NEC Corp unveiled the "VersaPro UltraLite Type VS," a compact notebook PC intended for business use and weighing 725g, May 26, 2009, at a press preview in Tokyo.
We will introduce pictures of the removed parts and comments of the spokespersons, as well as our impressions in this article.
Our first impression of the chassis was "'Lui has finally become a notebook PC." Lui is a personal-use thin client system released by NEC in April 2008. The new PC is extremely similar to the "RN700," a "notebook PC remoter" that is one of the Lui terminals.
For example, its outer dimensions are the same as those of the RN700, and the chassis seems to be in common use with the RN700. However, the RN700 is a thin client terminal and can not be used by itself. Meanwhile, the new product, which features a substrate equipped with a main processor and SSD, is a compact notebook PC that can be used alone.
The new PC was realized by downsizing the main substrate, which uses the "Atom Z540," a microprocessor manufactured by Intel Corp of the US, and a ten-layer substrate. The size of the main substrate was decreased by 25% compared with that employed by the existing products of NEC's "VersaPro UltraLite" series, according to the company. The existing products feature the "Core 2 Duo" or the "Celeron 723" processors manufactured by Intel.
The memory is fixed at 1 Gbytes and mounted on the main substrate. It is impossible to add additional memory. The 1-Gbyte memory is insufficient to operate Windows Vista.
"We decided that users will accept it as long as it is intended for Windows XP," an NEC spokesperson said.
It incorporates an SDD, not an HDD, as its storage device. The storage capacity is fixed at 64 Gbytes.
"We thought it is unlikely that the 64-Gbyte storage capacity is insufficient for business use," the company said.
The SSD is loaded with an MLC module manufactured by Toshiba. The SSD module is connected to the main substrate via a connector, and modules with a larger capacity may be used in the future. But the spokesperson said, "The price will increase if large capacity modules are used. We'd like to see the response of the market by first introducing the 64-Gbyte product."
The substrates were manufactured outside Japan, but production of the chassis and the final assembly were carried out in Japan. This is because the thin-walled die cast magnesium alloy can not be processed outside Japan, NEC said.
The company made some compromises to reduce the thickness and weight, but it did not compromise on some other features. For example, the display panel features a resolution of 1,280 x 768 pixels, and the key pitch is 17mm with uniform-sized hiragana keys. Both of them are important elements for business use, the company said.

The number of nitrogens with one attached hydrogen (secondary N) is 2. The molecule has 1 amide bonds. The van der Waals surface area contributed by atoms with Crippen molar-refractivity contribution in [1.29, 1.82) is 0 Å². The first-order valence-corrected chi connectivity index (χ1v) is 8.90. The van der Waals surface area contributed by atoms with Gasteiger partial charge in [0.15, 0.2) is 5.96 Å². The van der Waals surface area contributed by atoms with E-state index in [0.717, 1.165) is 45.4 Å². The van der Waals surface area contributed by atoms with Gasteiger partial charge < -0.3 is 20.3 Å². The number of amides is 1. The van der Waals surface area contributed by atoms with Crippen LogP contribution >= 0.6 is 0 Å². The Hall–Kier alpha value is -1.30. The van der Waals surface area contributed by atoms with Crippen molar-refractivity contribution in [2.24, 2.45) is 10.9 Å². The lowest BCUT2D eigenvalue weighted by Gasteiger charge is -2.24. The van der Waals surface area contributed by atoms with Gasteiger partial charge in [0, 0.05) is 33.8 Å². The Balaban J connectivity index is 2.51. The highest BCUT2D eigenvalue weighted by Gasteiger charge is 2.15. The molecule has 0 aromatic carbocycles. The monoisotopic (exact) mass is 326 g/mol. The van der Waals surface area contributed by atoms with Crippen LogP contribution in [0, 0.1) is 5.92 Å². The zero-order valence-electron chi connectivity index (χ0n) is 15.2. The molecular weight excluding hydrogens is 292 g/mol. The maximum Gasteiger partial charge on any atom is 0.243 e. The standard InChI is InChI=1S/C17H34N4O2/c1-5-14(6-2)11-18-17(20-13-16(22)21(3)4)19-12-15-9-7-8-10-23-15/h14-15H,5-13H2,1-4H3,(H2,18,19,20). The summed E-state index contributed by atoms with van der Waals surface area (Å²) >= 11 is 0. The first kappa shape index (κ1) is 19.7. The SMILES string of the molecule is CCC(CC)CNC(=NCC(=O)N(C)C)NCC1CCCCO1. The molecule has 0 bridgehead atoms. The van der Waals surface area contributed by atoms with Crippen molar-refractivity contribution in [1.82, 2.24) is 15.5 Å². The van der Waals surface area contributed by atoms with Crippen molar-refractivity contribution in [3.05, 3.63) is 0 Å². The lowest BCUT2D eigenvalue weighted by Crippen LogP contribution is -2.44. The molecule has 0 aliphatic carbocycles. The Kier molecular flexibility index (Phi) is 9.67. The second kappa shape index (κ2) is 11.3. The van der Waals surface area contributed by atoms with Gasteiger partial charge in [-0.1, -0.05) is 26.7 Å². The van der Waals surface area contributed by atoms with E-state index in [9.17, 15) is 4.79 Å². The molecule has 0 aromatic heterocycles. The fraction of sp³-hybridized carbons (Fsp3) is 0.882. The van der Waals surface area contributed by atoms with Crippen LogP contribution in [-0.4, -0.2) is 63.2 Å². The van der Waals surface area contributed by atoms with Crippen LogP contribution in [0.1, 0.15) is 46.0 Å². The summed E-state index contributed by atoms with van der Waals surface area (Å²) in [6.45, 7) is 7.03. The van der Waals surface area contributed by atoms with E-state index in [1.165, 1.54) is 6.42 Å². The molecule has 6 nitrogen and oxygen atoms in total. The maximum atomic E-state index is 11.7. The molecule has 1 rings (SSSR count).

The PC has three USB 2.0 ports.
"Because the PC does not have VGA output, a USB interface needs to be attached when it is used for presentations, etc," the spokesperson said. "Three USB ports are needed because either a mouse or a mobile adapter for Internet connection would have to be pulled out if there were only two USB ports."
One port is located on each side of the new notebook PC, and the other can be found on the back. The port on the back is located closer to one side so as to make it easier to use devices that require a power supply equivalent to the amount supplied by two ports, NEC said.
Connectors for the AC adapter and the LAN cable are attached to the main substrate via cables.
"If the connectors were directly attached to the substrate, it would be subjected to the load caused by the insertion and removal of the connectors," the company said. "This could cause problems after prolonged use."
The press preview was quick, and the PC was demonstrated with a low processing load. Even so, I felt that heat generation is low. On the chassis, the area over the main substrate where the carbon graphite sheet is placed on the back felt slightly warm.
"When we used the PC in our office, we felt almost no heat on the keyboard and it did not feel hot even on the lap," the spokesperson said.
NEC positions the PC as a product for business use. The new product is targeted at companies and sole-proprietorships through the company's direct sales online shop, the company said. They are also planned to be sold by the corporate sales departments of major electronics retail stores, but individual users, too, may be able to purchase the products.
As for the reason why the PC is intended for business use, the company said, "We wanted to prove that a PC of this quality can be manufactured if we pay careful attention and focus on business use. So-called netbooks are drawing attentions as compact notebook PCs for individual use. Our new product is not competitive with netbooks in terms of the price. In that sense, we could realize it because it is intended for business use."